Long-Term Treatment With First-Line Ocrelizumab in Patients With Early RMS: 9-Year OPERA Subgroup Analysis
Joao Cerqueira1, Achim Berthele2, Bruce Cree3, Massimo Filippi4, Gabriel Pardo5, Owen Pearson6, Anthony Traboulsee7, Tjalf Ziemssen8, Timothy Vollmer9, Corrado Bernasconi10, Corey Mandel11, Inessa Kulyk10, Cathy Chognot10, Hans-Martin Schneble10, Kalpesh Prajapati12, Eva Havrdova13
12CA-Clinical Academic Centre Braga, Portugal Life and Health Sciences Research Institute, School of Medicine, University of Minho, Braga, Portugal, 2Department of Neurology, School of Medicine, Technical University of Munich, Munich, Germany, 3Department of Neurology, UCSF Weill Institute for Neurosciences, University of California San Francisco, San Francisco, CA, USA, 4Neurology Unit, Neurophysiology Service, Neurorehabilitation Unit, Neuroimaging Research Unit, Division of Neuroscience, IRCCS San Raffaele Scientific Institute, Milan, Italy, 5Multiple Sclerosis Center of Excellence, Oklahoma Medical Research Foundation, Oklahoma City, OK, USA, 6Department of Neurology, Morriston Hospital, Swansea, UK, 7Department of Neurology, University of British Columbia, Vancouver, BC, Canada, 8Center of Clinical Neuroscience, Department of Neurology, University Clinic Carl Gustav Carus, Dresden University of Technology, Dresden, Germany, 9Department of Neurology, Rocky Mountain Multiple Sclerosis Center at Anschutz Medical Campus, University of Colorado Denver, Denver, CO, USA, 10F. Hoffmann-La Roche Ltd, Basel, Switzerland, 11Genentech, Inc., San Francisco, CA, USA, 12IQVIA Solutions, Inc., Amsterdam, The Netherlands, 13Department of Neurology and Center of Clinical Neuroscience, General University Hospital and Charles University, Prague, Czech Republic

To assess the efficacy and safety of first-line ocrelizumab (OCR) in a subgroup of treatment-naive patients (N=757) with early relapsing multiple sclerosis (RMS) (diagnosis ≤2 years) from the OPERA I/II trials (NCT01247324/NCT01412333) over 9 years of follow-up.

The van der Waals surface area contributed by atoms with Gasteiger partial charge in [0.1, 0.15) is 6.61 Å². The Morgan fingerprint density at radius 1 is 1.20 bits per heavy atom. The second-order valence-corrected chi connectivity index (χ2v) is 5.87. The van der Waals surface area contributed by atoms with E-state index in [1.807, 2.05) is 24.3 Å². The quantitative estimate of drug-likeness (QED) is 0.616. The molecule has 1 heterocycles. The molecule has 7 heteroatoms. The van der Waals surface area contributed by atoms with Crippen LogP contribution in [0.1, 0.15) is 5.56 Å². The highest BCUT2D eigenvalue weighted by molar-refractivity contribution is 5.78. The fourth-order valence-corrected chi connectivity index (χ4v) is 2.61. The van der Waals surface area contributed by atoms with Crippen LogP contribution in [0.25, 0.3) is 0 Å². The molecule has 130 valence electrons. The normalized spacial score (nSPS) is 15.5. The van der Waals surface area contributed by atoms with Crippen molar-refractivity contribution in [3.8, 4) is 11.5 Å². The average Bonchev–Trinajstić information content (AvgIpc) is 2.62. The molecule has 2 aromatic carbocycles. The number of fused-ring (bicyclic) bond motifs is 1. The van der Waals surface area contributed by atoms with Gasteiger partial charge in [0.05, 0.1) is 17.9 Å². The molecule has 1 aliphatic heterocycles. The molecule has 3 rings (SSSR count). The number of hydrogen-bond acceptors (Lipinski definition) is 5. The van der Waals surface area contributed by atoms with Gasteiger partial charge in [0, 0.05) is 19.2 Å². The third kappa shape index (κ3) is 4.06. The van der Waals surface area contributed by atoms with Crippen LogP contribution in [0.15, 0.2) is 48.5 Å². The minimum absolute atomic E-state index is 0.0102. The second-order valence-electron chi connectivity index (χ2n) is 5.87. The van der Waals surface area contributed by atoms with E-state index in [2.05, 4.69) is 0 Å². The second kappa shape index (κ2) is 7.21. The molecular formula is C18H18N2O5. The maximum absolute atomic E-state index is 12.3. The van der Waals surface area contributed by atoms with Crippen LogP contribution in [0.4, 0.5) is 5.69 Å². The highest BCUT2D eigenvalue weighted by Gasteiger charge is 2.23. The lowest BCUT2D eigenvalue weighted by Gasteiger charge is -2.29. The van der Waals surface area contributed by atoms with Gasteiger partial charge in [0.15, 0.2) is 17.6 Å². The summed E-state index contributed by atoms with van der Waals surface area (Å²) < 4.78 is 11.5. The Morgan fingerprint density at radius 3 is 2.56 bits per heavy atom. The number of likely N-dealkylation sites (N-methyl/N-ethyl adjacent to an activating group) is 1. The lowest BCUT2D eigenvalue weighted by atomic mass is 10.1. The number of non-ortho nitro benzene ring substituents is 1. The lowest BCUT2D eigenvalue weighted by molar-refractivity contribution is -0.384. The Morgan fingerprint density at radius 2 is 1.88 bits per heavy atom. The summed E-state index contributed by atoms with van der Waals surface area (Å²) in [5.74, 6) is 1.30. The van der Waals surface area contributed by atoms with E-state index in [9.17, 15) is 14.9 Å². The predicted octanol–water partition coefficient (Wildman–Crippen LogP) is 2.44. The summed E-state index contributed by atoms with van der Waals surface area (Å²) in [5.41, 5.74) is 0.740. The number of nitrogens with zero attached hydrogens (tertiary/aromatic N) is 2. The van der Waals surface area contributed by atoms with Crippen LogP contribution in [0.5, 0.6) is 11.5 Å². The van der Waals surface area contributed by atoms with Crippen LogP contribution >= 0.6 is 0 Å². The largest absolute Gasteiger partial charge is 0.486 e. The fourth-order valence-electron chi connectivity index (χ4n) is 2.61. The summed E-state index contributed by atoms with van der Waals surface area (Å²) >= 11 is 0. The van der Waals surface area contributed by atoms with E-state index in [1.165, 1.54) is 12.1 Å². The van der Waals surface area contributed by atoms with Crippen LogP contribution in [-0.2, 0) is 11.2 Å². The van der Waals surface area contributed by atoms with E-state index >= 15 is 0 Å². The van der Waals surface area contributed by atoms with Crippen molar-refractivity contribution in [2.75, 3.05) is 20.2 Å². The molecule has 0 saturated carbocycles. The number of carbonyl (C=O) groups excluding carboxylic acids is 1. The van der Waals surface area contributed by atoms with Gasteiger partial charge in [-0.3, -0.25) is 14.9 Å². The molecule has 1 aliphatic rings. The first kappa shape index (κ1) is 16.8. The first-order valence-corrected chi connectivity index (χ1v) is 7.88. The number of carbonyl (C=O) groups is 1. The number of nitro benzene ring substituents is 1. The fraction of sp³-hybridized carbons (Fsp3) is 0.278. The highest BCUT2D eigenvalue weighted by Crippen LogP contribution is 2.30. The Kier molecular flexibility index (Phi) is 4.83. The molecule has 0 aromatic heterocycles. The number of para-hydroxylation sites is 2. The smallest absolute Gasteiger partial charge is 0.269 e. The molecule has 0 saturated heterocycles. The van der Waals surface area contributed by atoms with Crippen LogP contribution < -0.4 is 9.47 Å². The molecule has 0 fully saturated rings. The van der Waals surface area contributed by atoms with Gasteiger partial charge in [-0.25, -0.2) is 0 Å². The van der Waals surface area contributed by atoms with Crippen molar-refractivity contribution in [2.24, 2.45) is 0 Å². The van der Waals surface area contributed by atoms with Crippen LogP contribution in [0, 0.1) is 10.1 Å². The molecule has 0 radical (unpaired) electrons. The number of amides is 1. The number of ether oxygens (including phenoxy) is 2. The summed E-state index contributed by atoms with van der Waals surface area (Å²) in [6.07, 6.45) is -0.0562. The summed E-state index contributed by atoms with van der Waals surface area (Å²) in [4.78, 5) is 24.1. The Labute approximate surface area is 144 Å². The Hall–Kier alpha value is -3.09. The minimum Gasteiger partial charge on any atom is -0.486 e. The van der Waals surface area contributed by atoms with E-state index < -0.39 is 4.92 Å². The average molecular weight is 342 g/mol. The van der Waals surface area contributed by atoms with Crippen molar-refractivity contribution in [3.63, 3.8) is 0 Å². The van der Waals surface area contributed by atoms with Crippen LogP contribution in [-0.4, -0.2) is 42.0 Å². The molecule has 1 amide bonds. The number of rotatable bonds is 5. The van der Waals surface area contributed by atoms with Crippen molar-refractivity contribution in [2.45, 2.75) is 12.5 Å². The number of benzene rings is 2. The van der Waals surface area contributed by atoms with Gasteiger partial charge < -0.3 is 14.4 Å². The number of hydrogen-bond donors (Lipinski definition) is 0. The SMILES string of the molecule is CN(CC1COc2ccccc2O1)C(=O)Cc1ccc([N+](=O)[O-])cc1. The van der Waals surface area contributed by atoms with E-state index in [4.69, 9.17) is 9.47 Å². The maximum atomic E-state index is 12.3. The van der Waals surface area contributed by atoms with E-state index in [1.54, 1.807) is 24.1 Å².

The benefits and risks of highly effective therapy as first-line treatment early in RMS should inform evidence-based decisions, to improve patient outcomes compared with escalating from low efficacy treatments.


Patients were randomized to OCR or interferon (IFN)-β-1a during the 96-week, double-blind period (DBP). In the open-label extension (OLE), patients continued with OCR (OCR–OCR) or switched to OCR (IFN–OCR). Efficacy endpoints included no evidence of disease activity (NEDA) with MRI rebaselining at Week 24 (defined as absence of: Protocol-defined relapses, 24-week confirmed disability progression [24W-CDP], contrast-enhancing T1-weighted and new/enlarging T2-weighted lesions) and annualized relapse rate. Safety measures included incidence/nature of adverse events (AEs) and the association between immunoglobulin (Ig)G below the lower limit of normal (LLN) and serious infections (SIs).


Of 757 analyzed patients (OCR, 375; IFN, 382), 67% remained on treatment for over 9 years (OCR, 69%; IFN, 65%). During DBP, a higher proportion of OCR-treated patients, compared with IFN, had NEDA (72% vs 44%; p<0.001) and no 24W-CDP (92% vs 88%; p=0.062). In DBP+OLE, OCR–OCR patients had higher rates of NEDA compared with IFN–OCR (48% vs 26%; p<0.001) and no 24W-CDP (79% vs 75%; p=0.2) or relapses (0.05 vs 0.09; p=0.004). Rates of AEs, serious AEs, SIs and malignancies remained low over 9 years of OCR treatment. In DBP+OLE, 1.8% (12/668) of patients reported SIs during periods of IgG <LLN, with comparable types, characteristics and treatment outcomes to the overall SI profile over 9 years.


In this treatment-naive, early RMS OPERA subgroup, long-term safety and efficacy data over 9 years support the use of ocrelizumab as first-line therapy.